Discussion in 'Military Service Records & Genealogical Research' started by bigfun, Mar 8, 2008.
I am guessing I need five posts to send a pm, so here it is.
I remembered your question, but when I went back to get your name so I could answer and change your account status, I could not remember where it was. Many apologies, please.
Wow it has been a while since I posted (mostly due to my AV software kept saying this was a dangerous site). But a few things. I have got the 8mm movies transferred to digital. It is about a 12 minute movie showing some equipment and "pet" monkeys. I also was able to get more copies of my grandfathers records showing a silver star.
I do have a question. Does anyone know where I can find a breakdown timeline of when and where they were and what happened on those days.
Forgot to add the youtube address for the video.
Great video, wildstorm. It is interesting to see a bit of what daily life was like. It's really great that most of it is in color. Thanks for sharing this on the Forum.
No prob. I believe the more we share the more we learn. Unfortunately the film I wanted where he was strafed by a Zero was not in the movies. Family said it was probably confiscated by the Army.
Have you guys tried http://army.togetherweserved.com/landing/
Just sign up and enter the info for the person who served and you may be connected to others that served with that person
Also check out my FB page for the 226th. We are constantly adding pics and stories for people to see and share.
Just a note. I am not associated with anyone from the 226th FA. An obituary notice in the New Jersey Star Ledger from 13 November 2013 reports the death of Steven Tarcynski formerly with the 226th. No other military details are reported except that he was involved with the towing of artillery by horseback from North Carolina to the west coast and that he served five years in the military and three years in the South Pacific.
Sorry I haven't been here in a while.
Unfortunately my Dad, James J Roach passed away 10 August 2014. For the last year or two his memory had faded, along with his eye sight. I tried on several occasions to shake some of the memories loose, but it really didn't work. And any papers or memorabilia he may have had was lost when his parents home burned down in 1948.
Also learned that his good friend from his old neighborhood in Brooklyn, and was with him when they were the 105th FA, Ernie Obrecht also passed 02 June 2012.
I guess I regret not trying get more of his memories down on paper when he had the faculties.
A while back, a member wrote to me if I could get any information about the service of his Dad, Harold Vander Maas. As I mentioned, I haven't been on in a while, and neither has he, but I did ask my Dad, and I owe him, his father, and the members the answer I got from my Dad:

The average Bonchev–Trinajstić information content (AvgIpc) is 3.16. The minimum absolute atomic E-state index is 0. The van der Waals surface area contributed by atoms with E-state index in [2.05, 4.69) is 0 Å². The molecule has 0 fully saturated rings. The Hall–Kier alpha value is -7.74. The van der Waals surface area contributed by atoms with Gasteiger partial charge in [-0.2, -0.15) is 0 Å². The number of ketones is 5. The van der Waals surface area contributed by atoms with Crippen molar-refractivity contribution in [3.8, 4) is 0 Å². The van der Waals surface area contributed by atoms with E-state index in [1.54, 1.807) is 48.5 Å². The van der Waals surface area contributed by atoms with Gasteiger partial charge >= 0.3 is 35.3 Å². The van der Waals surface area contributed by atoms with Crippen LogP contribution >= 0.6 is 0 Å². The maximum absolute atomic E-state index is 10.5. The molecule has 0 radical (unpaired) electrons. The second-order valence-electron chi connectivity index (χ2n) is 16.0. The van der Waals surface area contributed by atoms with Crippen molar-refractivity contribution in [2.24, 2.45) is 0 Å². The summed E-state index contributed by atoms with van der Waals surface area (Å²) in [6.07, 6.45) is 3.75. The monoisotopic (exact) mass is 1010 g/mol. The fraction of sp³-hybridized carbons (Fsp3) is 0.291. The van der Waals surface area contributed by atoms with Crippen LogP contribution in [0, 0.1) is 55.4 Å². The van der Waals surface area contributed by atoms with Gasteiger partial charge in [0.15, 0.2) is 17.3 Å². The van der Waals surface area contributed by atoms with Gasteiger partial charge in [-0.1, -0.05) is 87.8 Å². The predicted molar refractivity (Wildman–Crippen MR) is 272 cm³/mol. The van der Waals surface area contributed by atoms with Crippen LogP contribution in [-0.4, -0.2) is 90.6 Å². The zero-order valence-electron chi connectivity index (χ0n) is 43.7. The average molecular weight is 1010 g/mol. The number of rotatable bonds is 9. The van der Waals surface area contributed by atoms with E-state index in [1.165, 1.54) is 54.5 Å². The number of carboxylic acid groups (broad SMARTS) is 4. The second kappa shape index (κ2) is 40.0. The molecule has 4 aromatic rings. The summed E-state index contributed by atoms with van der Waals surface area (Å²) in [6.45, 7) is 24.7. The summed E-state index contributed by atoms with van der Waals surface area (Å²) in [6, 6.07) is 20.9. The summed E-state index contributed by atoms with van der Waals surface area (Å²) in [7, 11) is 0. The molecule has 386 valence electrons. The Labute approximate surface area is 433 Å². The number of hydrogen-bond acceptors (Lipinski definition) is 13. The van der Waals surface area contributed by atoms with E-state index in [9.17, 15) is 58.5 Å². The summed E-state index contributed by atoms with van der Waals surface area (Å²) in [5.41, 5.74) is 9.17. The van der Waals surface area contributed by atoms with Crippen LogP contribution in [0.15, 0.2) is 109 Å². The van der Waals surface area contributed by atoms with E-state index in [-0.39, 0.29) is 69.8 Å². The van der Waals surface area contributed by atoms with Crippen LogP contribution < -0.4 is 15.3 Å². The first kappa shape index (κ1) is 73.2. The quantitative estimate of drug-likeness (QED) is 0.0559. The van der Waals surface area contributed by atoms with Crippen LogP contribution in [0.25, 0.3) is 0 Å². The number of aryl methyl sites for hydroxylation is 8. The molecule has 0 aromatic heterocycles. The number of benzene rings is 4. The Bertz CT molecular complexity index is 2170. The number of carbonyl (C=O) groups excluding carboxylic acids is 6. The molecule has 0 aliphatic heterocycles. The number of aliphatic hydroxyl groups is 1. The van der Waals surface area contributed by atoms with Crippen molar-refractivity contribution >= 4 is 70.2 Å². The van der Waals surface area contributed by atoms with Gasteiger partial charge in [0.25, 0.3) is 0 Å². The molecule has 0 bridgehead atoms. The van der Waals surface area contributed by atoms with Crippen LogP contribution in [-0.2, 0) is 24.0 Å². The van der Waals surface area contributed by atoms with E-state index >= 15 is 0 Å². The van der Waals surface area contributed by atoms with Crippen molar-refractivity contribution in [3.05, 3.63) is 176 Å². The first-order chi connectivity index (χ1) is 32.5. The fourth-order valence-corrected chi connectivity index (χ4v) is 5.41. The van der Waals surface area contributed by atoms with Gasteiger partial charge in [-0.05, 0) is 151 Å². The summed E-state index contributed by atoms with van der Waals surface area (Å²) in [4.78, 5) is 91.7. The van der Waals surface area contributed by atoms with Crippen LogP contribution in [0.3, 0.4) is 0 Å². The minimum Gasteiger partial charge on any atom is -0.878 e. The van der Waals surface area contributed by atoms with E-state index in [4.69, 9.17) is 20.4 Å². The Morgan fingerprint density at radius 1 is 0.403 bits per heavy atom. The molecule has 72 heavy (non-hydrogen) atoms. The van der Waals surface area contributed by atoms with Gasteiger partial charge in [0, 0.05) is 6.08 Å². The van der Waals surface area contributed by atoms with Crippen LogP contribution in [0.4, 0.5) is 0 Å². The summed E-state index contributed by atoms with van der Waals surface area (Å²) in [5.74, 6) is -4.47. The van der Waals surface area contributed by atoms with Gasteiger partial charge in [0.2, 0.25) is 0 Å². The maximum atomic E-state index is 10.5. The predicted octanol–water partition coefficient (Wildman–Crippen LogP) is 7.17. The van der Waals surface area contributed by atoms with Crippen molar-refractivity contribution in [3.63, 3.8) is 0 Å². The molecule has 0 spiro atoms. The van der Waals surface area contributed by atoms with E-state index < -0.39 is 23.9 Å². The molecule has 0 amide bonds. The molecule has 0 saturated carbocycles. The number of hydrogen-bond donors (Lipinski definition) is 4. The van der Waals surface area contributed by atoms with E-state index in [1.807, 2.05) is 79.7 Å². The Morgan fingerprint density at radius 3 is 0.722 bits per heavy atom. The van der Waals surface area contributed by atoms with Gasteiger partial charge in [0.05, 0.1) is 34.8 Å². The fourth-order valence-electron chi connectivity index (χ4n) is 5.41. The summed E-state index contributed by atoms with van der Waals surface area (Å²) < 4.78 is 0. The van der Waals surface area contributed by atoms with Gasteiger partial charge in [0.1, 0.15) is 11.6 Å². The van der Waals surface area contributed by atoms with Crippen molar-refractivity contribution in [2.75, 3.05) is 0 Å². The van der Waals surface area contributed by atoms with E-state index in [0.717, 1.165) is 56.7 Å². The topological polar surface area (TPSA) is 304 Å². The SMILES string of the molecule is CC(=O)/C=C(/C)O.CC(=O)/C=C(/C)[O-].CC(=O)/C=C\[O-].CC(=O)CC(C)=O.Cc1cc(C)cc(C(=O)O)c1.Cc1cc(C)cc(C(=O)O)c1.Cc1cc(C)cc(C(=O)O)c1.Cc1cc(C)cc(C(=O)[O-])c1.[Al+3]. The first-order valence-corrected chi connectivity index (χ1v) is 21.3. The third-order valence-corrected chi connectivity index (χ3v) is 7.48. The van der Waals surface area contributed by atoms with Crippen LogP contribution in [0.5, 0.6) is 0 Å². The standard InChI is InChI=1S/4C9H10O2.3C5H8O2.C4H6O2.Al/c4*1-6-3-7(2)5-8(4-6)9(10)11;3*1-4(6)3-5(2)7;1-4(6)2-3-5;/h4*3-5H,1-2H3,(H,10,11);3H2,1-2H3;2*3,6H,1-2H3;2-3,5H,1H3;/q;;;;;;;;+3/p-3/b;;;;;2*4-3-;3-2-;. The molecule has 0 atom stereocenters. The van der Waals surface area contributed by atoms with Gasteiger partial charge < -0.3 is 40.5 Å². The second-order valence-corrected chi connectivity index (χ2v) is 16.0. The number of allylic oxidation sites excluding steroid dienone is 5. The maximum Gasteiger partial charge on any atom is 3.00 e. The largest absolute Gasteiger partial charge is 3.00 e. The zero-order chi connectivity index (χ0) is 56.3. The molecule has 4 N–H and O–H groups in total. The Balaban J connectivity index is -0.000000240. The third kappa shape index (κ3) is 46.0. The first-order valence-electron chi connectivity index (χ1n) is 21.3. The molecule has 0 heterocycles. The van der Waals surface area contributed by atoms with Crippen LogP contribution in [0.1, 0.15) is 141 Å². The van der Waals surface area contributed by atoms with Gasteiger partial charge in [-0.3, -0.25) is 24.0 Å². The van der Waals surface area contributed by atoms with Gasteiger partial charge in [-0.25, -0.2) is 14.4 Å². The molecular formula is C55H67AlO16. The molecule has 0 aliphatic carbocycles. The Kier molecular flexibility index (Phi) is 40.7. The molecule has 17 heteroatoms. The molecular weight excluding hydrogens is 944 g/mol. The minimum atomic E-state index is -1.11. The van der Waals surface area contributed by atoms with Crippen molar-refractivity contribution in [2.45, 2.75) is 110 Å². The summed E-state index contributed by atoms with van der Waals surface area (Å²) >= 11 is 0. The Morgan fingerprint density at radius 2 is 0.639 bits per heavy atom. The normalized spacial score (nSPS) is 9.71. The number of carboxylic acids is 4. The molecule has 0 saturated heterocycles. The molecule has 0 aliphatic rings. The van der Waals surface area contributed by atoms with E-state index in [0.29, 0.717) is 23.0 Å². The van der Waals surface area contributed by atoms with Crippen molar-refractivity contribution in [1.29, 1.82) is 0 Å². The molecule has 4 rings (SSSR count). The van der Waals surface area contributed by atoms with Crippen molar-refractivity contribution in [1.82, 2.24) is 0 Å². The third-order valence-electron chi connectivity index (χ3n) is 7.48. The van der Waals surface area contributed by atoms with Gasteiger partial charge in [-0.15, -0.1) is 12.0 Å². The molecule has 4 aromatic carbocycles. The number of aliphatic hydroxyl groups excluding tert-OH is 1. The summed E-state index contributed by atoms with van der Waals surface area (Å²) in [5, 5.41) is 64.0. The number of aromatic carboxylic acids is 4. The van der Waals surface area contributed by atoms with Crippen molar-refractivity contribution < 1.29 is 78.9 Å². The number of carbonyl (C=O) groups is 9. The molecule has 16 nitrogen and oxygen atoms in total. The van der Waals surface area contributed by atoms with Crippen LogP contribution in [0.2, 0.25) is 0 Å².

June 03 2011 04:16 PM
jvmass --> Realist_State
My father served in Battery C and was killed in action 10/25/1944 on Leyte when the battery was attacked by a Jap patrol. Tech 5 Robert Hamilton became seriously woulded and my Dad left his position and crawled trough heavy Jap fire to try and save his life. Needless to say neither one returned to the battery. This info is per a letter my mother received from Lt Ralph Knight Commanding Officer of Battery C. I don't remember my father, I was 2 when he left and 3 1/2 when he was killed. You are the first person , in my long struggle to find someone from that unit, that knows someone that was there. Would it be too much to ask to see if your father remembers mine and if there are any things in particular that he may remember? You may never know how just how much I would appreciate hearing anything. My family never talked about my dad much and when my mother remarried 6 years later I guess any discussion of him was taboo. My Dad's name was Harold Vander Maas.
March 31 2015 07:00 AM
Realist_State --> jvmaas
I am so sorry it took me so long to get back to you. Unfortunately, my Dad, Cpl James J Roach passed away August 10, 2014. I did mention your Dad's name to him a while back, and when I did, he got very choked up. My Dad was a loader and used to cut fuses for the gun. He said he was one of the bravest men he knew. The night it happened, he said it was the darkest nights he could remember. he hated the dark...and snakes. It was so dark, the only comfort you got was by sitting back-to-back in the hole because you couldn't see each other. The Japs had been probing their line all night. When Hamilton was hit (my Dad's closest friend), he said "Dutch" (that's what he called him) didn't hesitate. He said they were providing him cover fire with the .30 caliber. He teared up then, and said he almost made it. Then he stopped talking. He was lost in the pain of the memory. I didn't want to push it. But it would appear your Dad was a hero in every sense of the word.
wow! I have been absent from this site for quite a while, but I got an email from Jim last night and I had to come and see this post. Thanks so much for sharing Realist!
I would like to thank Realist-State for his post about my father and more so, I would like to thank him for his telephone call. He took the time to cover the action that occurred that night and it was wonderful hearing what his father thought of my father. I have now learned first hand and after all of these years I feel I now have some type of closure.
I'm so happy that this brought about some closure for you, and I'm truly happy to have been a small part of this!
all the best!